A Meditation on Narrative and Sources
I originally thought this through in a twitter thread, adapted here in my preferred style with minor changes for grammar, spelling, and clarity. Asterisks denote discussions too big for this post, some of which can be found in my MA Thesis.
In grad school I did extensive research on the Shanghai Jewish refugee community, specifically, by way of reading memoirs. Now I’m doing extensive research on the Warsaw Ghetto, specifically the Jewish resistance in, once again by reading memoirs.
Memoirs are a deeply fallible source, further complicated by their status as published or unpublished, with oral histories requiring a different set of questions altogether. But the strength and joy of working with memoir as primary source for a small, specific, closed communities is that memoir/oral history/diary/ego-narrative can be a surprisingly telling source.
Yes there will be self-aggrandizement, flaws in human memory, repression, mis-ordered remembrance, flattering portrayals of those who do not deserve it, but as a group, as a body of literature, they can come together to tell on odd sort of truth. They can tell the patchwork story of a community, through vastly different points of view, each with their own, unique reason for existing.
Especially in regard to Holocaust narratives, you will see people writing, or speaking, about their experiences for a very specific set of reasons: they understood that they lived through something Big and wanted to record it; they needed to cope with their trauma; they want their children and grandchildren to know their story; the United States Holocaust Memorial Museum, or the Shoah Foundation asked for and took their oral histories; they realized many years after the fact that their story needed to be told, etc.
Their motivation for telling/writing will shape, or inform, their narrative. A woman writing for her grandchildren may not write about the time she slept with a Japanese man in return for food money. A Polish man writing for History may not notice that his female comrades in the Jewish resistance had to slip off into the woods for an abortion.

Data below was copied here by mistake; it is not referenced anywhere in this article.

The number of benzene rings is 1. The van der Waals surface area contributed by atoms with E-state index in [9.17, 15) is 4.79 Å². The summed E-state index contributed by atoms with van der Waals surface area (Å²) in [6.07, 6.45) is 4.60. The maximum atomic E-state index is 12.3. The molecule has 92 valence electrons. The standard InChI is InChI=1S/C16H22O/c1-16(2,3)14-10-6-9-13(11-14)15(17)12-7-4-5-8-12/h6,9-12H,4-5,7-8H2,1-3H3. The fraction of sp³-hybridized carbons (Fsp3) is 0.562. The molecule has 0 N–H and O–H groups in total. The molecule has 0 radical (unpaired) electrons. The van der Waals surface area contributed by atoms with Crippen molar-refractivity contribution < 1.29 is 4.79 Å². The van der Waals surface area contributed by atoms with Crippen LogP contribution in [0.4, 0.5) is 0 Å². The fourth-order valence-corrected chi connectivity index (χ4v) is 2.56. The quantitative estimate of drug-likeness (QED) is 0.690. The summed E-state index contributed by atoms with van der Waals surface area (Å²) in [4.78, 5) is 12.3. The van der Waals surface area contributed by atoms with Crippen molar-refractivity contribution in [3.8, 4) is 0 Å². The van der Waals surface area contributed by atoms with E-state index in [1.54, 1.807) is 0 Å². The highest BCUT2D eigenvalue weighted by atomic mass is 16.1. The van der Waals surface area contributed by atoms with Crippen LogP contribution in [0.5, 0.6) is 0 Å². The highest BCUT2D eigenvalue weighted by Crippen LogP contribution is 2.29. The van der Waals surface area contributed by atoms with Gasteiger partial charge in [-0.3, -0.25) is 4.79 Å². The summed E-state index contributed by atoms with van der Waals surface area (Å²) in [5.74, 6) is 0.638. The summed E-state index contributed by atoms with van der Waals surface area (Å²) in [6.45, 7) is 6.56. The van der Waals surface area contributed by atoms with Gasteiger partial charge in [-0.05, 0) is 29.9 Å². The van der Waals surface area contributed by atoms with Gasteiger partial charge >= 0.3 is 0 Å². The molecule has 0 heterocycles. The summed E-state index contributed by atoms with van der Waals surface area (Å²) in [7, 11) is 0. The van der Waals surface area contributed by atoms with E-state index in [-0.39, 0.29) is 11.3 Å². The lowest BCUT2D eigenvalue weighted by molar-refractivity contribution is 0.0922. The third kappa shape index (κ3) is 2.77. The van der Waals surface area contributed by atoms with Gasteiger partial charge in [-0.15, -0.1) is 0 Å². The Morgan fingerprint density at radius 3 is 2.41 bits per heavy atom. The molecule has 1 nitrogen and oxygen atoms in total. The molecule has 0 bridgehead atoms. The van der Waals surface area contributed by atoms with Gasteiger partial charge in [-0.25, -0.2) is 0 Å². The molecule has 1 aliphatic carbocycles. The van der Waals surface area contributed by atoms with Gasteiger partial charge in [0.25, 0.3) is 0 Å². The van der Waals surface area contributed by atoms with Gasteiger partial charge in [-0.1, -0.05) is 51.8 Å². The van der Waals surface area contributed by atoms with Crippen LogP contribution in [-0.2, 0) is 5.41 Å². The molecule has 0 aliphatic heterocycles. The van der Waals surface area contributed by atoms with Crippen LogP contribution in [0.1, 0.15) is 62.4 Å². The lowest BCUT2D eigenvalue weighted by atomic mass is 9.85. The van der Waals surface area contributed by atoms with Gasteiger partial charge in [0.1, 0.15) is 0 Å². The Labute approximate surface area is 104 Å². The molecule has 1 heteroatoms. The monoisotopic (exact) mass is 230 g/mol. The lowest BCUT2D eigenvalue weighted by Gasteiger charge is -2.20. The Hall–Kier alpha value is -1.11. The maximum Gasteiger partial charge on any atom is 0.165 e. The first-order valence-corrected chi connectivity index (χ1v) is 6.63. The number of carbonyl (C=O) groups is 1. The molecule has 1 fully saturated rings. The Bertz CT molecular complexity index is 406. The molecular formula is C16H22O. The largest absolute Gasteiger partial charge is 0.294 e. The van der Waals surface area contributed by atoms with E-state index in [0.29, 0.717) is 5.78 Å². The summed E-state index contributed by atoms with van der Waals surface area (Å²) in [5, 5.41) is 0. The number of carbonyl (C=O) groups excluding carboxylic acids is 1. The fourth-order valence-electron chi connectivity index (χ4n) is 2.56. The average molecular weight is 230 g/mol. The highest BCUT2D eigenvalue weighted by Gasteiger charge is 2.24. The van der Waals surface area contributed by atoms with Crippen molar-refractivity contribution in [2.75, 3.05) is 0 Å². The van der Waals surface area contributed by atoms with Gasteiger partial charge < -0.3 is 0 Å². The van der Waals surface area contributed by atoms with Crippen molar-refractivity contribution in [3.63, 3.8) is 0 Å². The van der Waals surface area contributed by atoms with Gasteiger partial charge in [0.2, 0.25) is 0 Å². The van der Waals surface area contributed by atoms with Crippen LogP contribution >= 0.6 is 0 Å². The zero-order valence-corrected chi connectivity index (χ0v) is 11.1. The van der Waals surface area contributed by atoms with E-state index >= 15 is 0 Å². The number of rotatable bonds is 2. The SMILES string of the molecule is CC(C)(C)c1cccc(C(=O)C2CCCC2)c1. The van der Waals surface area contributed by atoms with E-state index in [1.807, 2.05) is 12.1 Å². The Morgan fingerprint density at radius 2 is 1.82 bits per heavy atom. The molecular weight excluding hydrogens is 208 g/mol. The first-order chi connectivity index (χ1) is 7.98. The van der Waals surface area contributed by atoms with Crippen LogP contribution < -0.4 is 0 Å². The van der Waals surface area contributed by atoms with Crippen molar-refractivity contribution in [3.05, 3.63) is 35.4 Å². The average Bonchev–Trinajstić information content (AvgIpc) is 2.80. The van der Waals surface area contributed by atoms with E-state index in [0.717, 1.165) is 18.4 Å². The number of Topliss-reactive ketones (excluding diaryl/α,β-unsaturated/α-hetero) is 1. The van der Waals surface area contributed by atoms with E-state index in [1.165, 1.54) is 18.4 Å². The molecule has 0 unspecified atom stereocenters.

Their motivations for writing, and, of course their gendered experiences and national socialization issues*, will inform the narrative the historian ends up seeing in front of them.
So even though these sources are deeply flawed, and shaped by so many factors and biases on the part of the writers, together they still tell a fairly cohesive story as long as you know how to analyze and interrogate them appropriately.
And, honestly, it’s such a thrill when the same figures and events pop in different narratives; when the same events occur through so many sets of eyes. There are couriers in Aryan Warsaw. The Nazis are liquidating the ghetto. Traumatized camp survivors are disembarking in Shanghai. American planes are bombing the part of Shanghai where the Jews had to live.
Through one point of view, one recollection, these are just stories. But through the eyes of many, they approach something a little bit closer to a cohesive narrative, to a form of truth, perhaps.